(c) Assault with a dangerous weapon, with intent to do bodily harm, and without just cause or excuse, by fine of not more than $1,000 or imprisonment for not more than five years, or both.

(d) Assault by striking, beating, or wounding, by fine of not more than $500 or imprisonment for not more than six months, or both.

(e) Simple assault, by fine of not more than $300 or imprisonment for not more than three months, or both.

(f) Assault resulting in serious bodily injury, by fine of not more than $10,000 or imprisonment for not more than ten years, or both.

18 U.S.C. § 113 (1988).

Because "assault" is not defined in the statute, we have construed it to be equivalent to common law assault. United States v. Dupree, 544 F.2d 1050, 1051 (9th Cir. 1976). Thus, for the purposes of section 113, we have held that:

" [A]n assault is committed by either a wilful attempt to inflict injury upon the person of another, or by a threat to inflict injury upon the person of another which, when coupled with an apparent present ability, causes a reasonable apprehension of immediate bodily harm."

United States v. Jim, 865 F.2d 211, 213 (9th Cir.) (emphasis in original) (quoting Dupree, 544 F.2d at 1051), cert. denied, --- U.S. ----, 110 S. Ct. 93, 107 L. Ed. 2d 58 (1989).

At common law, proof of a battery would support a conviction for attempted battery, i.e., assault, only when the battery was intentional. See W.R. LaFave & A.W. Scott, Criminal Law Sec. 80, at 603 n. 4 (1972). However, the term "assault" as used in section 113(f) must be understood to include battery. See United States v. Knife, 592 F.2d 472, 482 (8th Cir. 1979) (113(d), "assault by striking, beating or wounding," is the equivalent of simple battery); United States v. Stewart, 568 F.2d 501, 504 n. 6 (6th Cir. 1978) (113(d) is simple battery and not a type of common law assault since it contemplates some form of contact); United States v. Masel, 563 F.2d 322, 323 (7th Cir. 1977) (analysis of 18 U.S.C. § 351; if statute contemplates that an injury may result from the "assault" it prohibits, Congress intended to include "battery" within the term "assault"), cert. denied, 435 U.S. 927, 98 S. Ct. 1496, 55 L. Ed. 2d 523 (1978). Therefore, a battery need not be intentional to constitute a violation of section 113(f).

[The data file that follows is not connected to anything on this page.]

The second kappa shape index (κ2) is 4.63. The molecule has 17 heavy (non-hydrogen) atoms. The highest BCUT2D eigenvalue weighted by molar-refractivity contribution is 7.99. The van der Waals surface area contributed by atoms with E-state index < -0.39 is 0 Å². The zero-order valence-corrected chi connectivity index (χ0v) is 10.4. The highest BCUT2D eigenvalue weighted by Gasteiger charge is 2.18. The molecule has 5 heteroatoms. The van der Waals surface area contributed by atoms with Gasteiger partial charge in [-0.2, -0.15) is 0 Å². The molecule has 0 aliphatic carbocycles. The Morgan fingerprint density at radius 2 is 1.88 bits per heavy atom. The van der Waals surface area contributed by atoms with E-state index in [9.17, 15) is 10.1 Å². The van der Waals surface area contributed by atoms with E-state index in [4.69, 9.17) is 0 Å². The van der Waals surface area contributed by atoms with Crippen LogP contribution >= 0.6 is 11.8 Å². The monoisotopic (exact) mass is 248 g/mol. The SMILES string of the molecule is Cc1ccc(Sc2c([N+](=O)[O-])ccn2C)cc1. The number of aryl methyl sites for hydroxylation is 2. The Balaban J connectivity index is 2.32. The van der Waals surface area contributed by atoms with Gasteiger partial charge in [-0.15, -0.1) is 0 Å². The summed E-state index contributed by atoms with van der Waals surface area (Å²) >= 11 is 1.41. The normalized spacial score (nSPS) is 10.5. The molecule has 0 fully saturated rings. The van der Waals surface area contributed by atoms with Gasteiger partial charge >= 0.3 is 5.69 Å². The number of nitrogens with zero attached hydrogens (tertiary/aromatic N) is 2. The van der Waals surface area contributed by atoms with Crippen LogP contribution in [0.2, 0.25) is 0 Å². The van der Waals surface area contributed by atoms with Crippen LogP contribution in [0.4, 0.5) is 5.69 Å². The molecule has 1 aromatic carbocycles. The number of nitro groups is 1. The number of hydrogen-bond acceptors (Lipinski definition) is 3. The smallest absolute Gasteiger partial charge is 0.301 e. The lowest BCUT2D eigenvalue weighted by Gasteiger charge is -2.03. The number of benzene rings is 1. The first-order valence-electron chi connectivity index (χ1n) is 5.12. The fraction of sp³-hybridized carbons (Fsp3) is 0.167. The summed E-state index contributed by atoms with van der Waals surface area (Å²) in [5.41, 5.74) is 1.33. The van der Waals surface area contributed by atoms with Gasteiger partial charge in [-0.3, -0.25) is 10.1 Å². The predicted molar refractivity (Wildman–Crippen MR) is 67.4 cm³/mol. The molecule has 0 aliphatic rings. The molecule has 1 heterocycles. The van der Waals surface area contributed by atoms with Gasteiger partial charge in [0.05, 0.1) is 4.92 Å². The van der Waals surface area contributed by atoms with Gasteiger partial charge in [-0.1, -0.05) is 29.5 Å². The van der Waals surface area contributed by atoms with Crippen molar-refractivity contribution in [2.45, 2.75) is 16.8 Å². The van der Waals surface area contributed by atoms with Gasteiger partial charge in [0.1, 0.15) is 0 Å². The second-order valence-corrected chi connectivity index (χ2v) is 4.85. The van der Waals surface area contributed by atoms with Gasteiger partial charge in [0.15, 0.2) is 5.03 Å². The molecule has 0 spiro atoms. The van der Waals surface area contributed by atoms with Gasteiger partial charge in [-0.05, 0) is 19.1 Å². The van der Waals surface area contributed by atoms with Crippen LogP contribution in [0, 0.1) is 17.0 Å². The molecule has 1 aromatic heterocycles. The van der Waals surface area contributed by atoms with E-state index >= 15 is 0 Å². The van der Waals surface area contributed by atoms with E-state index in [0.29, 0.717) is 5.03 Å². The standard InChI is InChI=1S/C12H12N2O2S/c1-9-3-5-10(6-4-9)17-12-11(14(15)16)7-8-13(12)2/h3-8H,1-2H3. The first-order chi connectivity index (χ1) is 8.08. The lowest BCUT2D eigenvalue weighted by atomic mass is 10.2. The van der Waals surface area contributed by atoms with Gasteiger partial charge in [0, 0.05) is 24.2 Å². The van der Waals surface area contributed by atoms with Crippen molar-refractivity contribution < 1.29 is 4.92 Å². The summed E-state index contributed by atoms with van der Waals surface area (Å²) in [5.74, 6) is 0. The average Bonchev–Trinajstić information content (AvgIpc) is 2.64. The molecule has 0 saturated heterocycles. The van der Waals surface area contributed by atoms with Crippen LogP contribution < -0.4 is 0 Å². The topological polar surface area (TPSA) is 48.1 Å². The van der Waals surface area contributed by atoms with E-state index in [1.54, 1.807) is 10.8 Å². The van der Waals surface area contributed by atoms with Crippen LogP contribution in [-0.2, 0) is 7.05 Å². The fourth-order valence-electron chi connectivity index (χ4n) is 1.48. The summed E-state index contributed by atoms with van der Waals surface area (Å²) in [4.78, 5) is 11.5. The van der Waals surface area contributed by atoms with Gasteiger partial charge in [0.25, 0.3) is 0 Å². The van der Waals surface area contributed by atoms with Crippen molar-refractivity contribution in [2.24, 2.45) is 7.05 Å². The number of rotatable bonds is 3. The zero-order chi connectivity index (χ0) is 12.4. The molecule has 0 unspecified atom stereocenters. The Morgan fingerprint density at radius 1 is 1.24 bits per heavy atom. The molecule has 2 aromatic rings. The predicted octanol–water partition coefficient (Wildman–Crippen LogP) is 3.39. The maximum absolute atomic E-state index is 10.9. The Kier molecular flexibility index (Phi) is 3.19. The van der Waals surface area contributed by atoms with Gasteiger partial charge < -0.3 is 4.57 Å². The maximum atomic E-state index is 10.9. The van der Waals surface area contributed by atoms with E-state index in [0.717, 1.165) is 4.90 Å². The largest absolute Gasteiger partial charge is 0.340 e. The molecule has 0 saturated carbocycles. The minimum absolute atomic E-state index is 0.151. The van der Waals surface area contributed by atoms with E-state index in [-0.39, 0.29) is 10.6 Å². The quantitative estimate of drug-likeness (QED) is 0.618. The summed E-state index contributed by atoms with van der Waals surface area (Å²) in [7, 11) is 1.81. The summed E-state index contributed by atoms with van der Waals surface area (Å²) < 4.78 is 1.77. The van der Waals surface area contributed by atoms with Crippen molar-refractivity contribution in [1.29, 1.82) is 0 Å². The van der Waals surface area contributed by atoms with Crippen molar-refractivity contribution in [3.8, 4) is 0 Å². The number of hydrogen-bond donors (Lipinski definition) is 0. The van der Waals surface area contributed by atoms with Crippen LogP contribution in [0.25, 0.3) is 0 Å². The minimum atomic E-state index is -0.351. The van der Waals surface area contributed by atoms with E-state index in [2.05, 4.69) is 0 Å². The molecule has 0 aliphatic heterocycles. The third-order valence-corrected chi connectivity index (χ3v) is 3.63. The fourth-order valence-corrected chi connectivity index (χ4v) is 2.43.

The district court's holding that the juvenile had committed a battery upon the victim was not error. Intent to injure is not required for the commission of the offense of battery; criminal negligence or recklessness will suffice. United States v. Loera, 923 F.2d 725, 728 (9th Cir. 1991); W.R. LaFave & A.W. Scott, supra, Sec. 81, at 605. The juvenile's conduct is undisputed. He (1) intended to cause the group of teenagers fear, (2) committed an act in furtherance of that objective, and (3) the teenagers were caused a reasonable apprehension of bodily harm by his act. His conduct in discharging a rifle at waist height into the dark under these circumstances constitutes recklessness as to the risk of injury to them. The injured girl was an unintended victim of the juvenile's recklessness. Under the doctrine of transferred intent, "one who means to threaten or inflict bodily injury and does so is culpable regardless of the identity of the victim." United States v. Montoya, 739 F.2d 1437, 1438 (9th Cir. 1984).